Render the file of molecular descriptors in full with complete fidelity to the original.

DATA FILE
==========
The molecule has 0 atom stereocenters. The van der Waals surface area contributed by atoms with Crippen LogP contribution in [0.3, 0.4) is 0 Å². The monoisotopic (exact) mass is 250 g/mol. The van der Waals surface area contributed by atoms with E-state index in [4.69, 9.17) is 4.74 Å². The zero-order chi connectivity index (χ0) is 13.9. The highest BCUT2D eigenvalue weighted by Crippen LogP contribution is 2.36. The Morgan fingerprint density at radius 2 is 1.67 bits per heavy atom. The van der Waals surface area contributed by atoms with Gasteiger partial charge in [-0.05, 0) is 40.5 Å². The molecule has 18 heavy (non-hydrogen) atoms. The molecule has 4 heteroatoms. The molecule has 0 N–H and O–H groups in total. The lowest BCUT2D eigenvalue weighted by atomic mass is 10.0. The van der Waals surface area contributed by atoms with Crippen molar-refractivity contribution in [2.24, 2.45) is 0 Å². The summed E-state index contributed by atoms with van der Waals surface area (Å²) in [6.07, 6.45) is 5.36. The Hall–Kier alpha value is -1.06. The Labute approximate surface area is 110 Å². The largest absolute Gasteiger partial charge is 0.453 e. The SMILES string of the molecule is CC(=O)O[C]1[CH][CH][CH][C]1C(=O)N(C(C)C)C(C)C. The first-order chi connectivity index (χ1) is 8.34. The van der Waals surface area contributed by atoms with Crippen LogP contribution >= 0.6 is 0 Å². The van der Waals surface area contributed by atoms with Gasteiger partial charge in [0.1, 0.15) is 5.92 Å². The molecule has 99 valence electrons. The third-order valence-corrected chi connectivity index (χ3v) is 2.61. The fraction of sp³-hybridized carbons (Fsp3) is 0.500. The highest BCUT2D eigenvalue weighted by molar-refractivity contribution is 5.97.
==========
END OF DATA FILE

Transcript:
The molecule has 0 atom stereocenters. The van der Waals surface area contributed by atoms with Crippen LogP contribution in [0.3, 0.4) is 0 Å². The monoisotopic (exact) mass is 250 g/mol. The van der Waals surface area contributed by atoms with E-state index in [4.69, 9.17) is 4.74 Å². The zero-order chi connectivity index (χ0) is 13.9. The highest BCUT2D eigenvalue weighted by Crippen LogP contribution is 2.36. The Morgan fingerprint density at radius 2 is 1.67 bits per heavy atom. The van der Waals surface area contributed by atoms with Gasteiger partial charge in [-0.05, 0) is 40.5 Å². The molecule has 18 heavy (non-hydrogen) atoms. The molecule has 4 heteroatoms. The molecule has 0 N–H and O–H groups in total. The lowest BCUT2D eigenvalue weighted by atomic mass is 10.0. The van der Waals surface area contributed by atoms with Crippen molar-refractivity contribution in [2.24, 2.45) is 0 Å². The summed E-state index contributed by atoms with van der Waals surface area (Å²) in [6.07, 6.45) is 5.36. The Hall–Kier alpha value is -1.06. The Labute approximate surface area is 110 Å². The largest absolute Gasteiger partial charge is 0.453 e. The SMILES string of the molecule is CC(=O)O[C]1[CH][CH][CH][C]1C(=O)N(C(C)C)C(C)C. The first-order chi connectivity index (χ1) is 8.34. The van der Waals surface area contributed by atoms with Crippen LogP contribution >= 0.6 is 0 Å². The van der Waals surface area contributed by atoms with Gasteiger partial charge in [0.1, 0.15) is 5.92 Å². The molecule has 99 valence electrons. The third-order valence-corrected chi connectivity index (χ3v) is 2.61. The fraction of sp³-hybridized carbons (Fsp3) is 0.500. The highest BCUT2D eigenvalue weighted by molar-refractivity contribution is 5.97.